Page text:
So this past weekend, from the 9-11 of November, I went with a group of Penthouse people to London.
We woke up pretty early on the 9th to get to the airport, because we had to take a bus from the Hauptbahnhof (a ~10 minute walk from the Center) to the airport, which was another 30/45 minutes.
The flight from Salzburg to London was pretty smooth and nothing bad happened, thankfully. (Also, let me add as a complete aside because I have nowhere else to add this, but the currency exchange rate is absurd. It was $150 for 100£, and 100£ wasn’t enough to last for the weekend.) Anyways. When we got into London, it was a little after noon, but we had to take a train from London Gatwick to the center of London, then to our Airbnb in Whitechapel, which took about an hour and 30 minutes, maybe a little bit longer. But WOW the English countryside was really gorgeous. The colors were so beautiful and the train was pretty empty. Then we switched to the Tube and eventually made it to our Airbnb.
Funny enough, the Airbnb was only about 5 minutes – it was down the street – from the Airbnb I stayed in last time I was in London. The Airbnb was pretty nice, and it even had a balcony, but there were a few things that went wrong. The ceiling leaked onto one of the beds, the shower was clogged with some gross mold-looking substance, it was BOILING hot, and even turning down the AC all the way (and opening the windows) kept it like a sauna. We think it was because of the towel heater, which there was also no way to turn off. However, minus these issues, it was pretty nice.
So we sat for a little while and kinda just hung out after dropping off our stuff in the Airbnb – Max wasn’t feeling great and Kate didn’t want to join us for a musical, while the rest of us (Caitlin, Olivia, Lexi, and I) were going to see Heathers, a musical that my sister wanted me to go see, on West End, which is basically England’s “Broadway.” To kill time between arriving at the Airbnb and Heathers, we went to this English pub-restaurant thing, called “The Blind Beggar.” It was so stereotypically English Pub-esque, but it was a lot of fun and the food was DELICIOUS. Anyways, once it came time to head out, we hopped on the Tube (which, might I add, we had trouble with the entire time we were in London because our daily tickets wouldn’t scan properly so we had to ask for help EVERY SINGLE TIME we arrived anywhere) and headed to West End. Once we got there, it was raining a little bit but we wandered around until we found the theater (or theatre) we were supposed to be in. Max’s friend who’s studying in London, Amanda, came out and met us there, and Amanda, Max, and Kate all headed out to explore the city while we watched a musical.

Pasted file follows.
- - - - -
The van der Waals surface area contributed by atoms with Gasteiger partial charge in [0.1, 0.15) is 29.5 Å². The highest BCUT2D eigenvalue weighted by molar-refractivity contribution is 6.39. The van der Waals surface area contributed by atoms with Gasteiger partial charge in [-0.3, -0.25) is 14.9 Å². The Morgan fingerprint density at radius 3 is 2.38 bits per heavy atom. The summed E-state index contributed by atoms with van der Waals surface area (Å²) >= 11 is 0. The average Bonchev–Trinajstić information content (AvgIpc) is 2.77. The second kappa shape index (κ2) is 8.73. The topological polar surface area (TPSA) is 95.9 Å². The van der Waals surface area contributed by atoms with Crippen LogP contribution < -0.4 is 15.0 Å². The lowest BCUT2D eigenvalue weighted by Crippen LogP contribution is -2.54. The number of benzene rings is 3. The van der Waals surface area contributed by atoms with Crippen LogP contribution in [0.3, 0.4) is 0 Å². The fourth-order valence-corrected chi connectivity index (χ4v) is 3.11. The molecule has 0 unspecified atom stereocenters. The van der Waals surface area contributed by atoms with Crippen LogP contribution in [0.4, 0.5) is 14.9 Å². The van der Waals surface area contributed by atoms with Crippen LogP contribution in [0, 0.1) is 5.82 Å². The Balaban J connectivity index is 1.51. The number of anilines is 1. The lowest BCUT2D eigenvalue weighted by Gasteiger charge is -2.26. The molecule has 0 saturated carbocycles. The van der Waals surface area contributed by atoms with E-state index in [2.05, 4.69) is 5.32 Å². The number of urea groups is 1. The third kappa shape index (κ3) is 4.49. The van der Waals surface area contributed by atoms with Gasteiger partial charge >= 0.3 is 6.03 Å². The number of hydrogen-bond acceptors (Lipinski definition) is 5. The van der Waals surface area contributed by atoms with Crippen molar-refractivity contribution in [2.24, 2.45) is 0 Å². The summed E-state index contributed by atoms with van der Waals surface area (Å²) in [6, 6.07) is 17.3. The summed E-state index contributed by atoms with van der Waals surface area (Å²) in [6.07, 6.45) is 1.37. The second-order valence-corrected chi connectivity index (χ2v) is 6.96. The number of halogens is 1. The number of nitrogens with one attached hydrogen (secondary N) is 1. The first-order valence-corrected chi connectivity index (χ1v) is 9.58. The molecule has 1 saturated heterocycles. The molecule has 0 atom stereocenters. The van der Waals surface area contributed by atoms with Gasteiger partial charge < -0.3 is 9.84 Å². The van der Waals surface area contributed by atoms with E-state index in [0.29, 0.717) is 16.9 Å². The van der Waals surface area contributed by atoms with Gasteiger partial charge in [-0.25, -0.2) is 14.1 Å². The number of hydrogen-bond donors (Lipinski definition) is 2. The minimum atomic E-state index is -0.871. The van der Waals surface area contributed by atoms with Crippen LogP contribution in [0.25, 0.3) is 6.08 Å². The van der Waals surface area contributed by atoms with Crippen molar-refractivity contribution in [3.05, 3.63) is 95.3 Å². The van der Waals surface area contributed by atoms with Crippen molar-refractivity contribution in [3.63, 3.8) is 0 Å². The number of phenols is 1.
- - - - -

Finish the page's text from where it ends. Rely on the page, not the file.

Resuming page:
So with Heathers, I hear Olivia and Lexi singing songs from the musical pretty often, but I’d never seen it and had no clue what the context was. But the musical was hilarious and the soundtrack was really good, and WOW can those actors and actresses sing. I wasn’t really sure what to expect going in, but I was told by Olivia and Lexi that I’d enjoy it, and I ended up loving it. The main actress, who played Veronica, had a really good American accent (to the point I thought she was an American actress), and I was really impressed by the whole performance, even though our seats were pretty bad (we were at the very top, looking down, but the tickets were only 29$ so it wasn’t too bad). So after the musical, we headed back to the Airbnb and settled in for the night.
The next morning, we woke up fairly early to take the Tube to go explore London some more. Max still wasn’t feeling well, so Amanda came over to watch movies and bring food for him, while the rest of us went out to check out the city. We first stopped at the Tower of London and took some pictures:
However, we didn’t stay long because everyone was fairly hungry and we also wanted to check out other sites too.
So we ended up stopping to get coffee and breakfast, and next headed to the London Bridge:
After crossing the London Bridge, we wandered around on the other side of the Thames for a few hours. We saw some really cool buildings and architecture, and we ended up finding this little vista thing that gave us a good view of the London Bridge:
So after checking this vista out, we just wandered aimlessly around to see what London had to offer. We saw the Shard and some pretty cool architecture as well:
We wandered down to the riverfront of the Thames and walked there for a little while, stumbling upon some dancers for Poppy Day, the Globe, and more:
We found this little area with some colorful doors and stopped to take pictures here – one of the doors led to the house where Shakespeare’s wife lived!
I messed around with camera settings for a while, which I was basically doing the entire weekend, because I wanted to get a bokeh-like picture (where the background is blurry but the foreground stands out). Here’s a test shot of Caitlin:
Next up, we went to the Tate Modern, which is a modern art museum that you can enter for free. I was told by some friends who went to London earlier that there was a “slippery floor” exhibition (which was actually about immigration, but pretty much impossible to make work without a group of HUNDREDS of people), and a “crying room” called Forced Empathy. It was pretty cool, actually; I wasn’t sure if I was going to cry or not, but the room emits this REALLY powerful chemical (smelled like mint) that totally clears up your sinuses and makes tears just flow. Olivia and Lexi just hurt because of it, Kate didn’t cry, and Caitlin and I cried, but I cried the most. Probably because I went into it with eyes WIDE OPEN and took a HUGE whiff of the chemicals, so it hit me hard and fast. It was pretty funny because we were all in great moods yet I was BAWLING my eyes out:
The exhibition was really interesting; before you go in, you get stamped with a number – this number corresponds with one of over 10 million refugees that have fled their countries in recent years to flee violence or persecution:
The number rises daily, and each person that enters gets a different number to correspond with a different refugee – no one has the same number, and with over 10 million refugees and counting, it really shows the true scale of the refugee crisis.